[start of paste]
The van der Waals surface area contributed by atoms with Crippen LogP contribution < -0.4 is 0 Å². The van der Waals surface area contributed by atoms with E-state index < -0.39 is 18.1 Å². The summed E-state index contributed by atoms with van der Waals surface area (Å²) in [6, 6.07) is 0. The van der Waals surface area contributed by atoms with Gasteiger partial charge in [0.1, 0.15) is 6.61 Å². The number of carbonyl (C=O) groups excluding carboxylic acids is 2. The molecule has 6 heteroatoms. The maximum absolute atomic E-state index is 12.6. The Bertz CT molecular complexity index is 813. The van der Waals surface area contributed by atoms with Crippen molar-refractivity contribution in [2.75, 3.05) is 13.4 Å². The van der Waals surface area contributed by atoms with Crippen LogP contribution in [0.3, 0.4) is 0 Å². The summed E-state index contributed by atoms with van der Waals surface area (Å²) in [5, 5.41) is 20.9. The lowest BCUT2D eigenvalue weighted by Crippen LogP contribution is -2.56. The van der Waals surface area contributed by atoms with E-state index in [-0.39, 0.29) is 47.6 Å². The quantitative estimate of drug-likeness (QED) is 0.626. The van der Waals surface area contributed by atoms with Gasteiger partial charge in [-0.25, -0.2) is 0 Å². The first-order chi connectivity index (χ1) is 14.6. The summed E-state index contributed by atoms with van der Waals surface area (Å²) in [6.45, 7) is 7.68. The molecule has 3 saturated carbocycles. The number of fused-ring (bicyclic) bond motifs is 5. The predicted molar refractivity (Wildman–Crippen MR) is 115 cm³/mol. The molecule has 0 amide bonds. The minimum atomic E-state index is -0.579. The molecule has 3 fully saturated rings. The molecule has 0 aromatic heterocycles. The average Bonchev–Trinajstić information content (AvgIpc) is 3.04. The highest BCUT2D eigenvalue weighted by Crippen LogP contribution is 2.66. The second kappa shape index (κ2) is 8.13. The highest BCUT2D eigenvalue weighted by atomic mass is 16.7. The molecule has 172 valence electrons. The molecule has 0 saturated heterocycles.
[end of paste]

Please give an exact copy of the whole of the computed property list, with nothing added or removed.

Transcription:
The van der Waals surface area contributed by atoms with Crippen LogP contribution < -0.4 is 0 Å². The van der Waals surface area contributed by atoms with E-state index < -0.39 is 18.1 Å². The summed E-state index contributed by atoms with van der Waals surface area (Å²) in [6, 6.07) is 0. The van der Waals surface area contributed by atoms with Gasteiger partial charge in [0.1, 0.15) is 6.61 Å². The number of carbonyl (C=O) groups excluding carboxylic acids is 2. The molecule has 6 heteroatoms. The maximum absolute atomic E-state index is 12.6. The Bertz CT molecular complexity index is 813. The van der Waals surface area contributed by atoms with Crippen molar-refractivity contribution in [2.75, 3.05) is 13.4 Å². The van der Waals surface area contributed by atoms with Crippen LogP contribution in [0.3, 0.4) is 0 Å². The summed E-state index contributed by atoms with van der Waals surface area (Å²) in [5, 5.41) is 20.9. The lowest BCUT2D eigenvalue weighted by Crippen LogP contribution is -2.56. The van der Waals surface area contributed by atoms with E-state index in [-0.39, 0.29) is 47.6 Å². The quantitative estimate of drug-likeness (QED) is 0.626. The van der Waals surface area contributed by atoms with Gasteiger partial charge in [-0.25, -0.2) is 0 Å². The first-order chi connectivity index (χ1) is 14.6. The summed E-state index contributed by atoms with van der Waals surface area (Å²) in [6.45, 7) is 7.68. The molecule has 3 saturated carbocycles. The number of fused-ring (bicyclic) bond motifs is 5. The predicted molar refractivity (Wildman–Crippen MR) is 115 cm³/mol. The molecule has 0 amide bonds. The minimum atomic E-state index is -0.579. The molecule has 3 fully saturated rings. The molecule has 0 aromatic heterocycles. The average Bonchev–Trinajstić information content (AvgIpc) is 3.04. The highest BCUT2D eigenvalue weighted by Crippen LogP contribution is 2.66. The second kappa shape index (κ2) is 8.13. The highest BCUT2D eigenvalue weighted by atomic mass is 16.7. The molecule has 172 valence electrons. The molecule has 0 saturated heterocycles.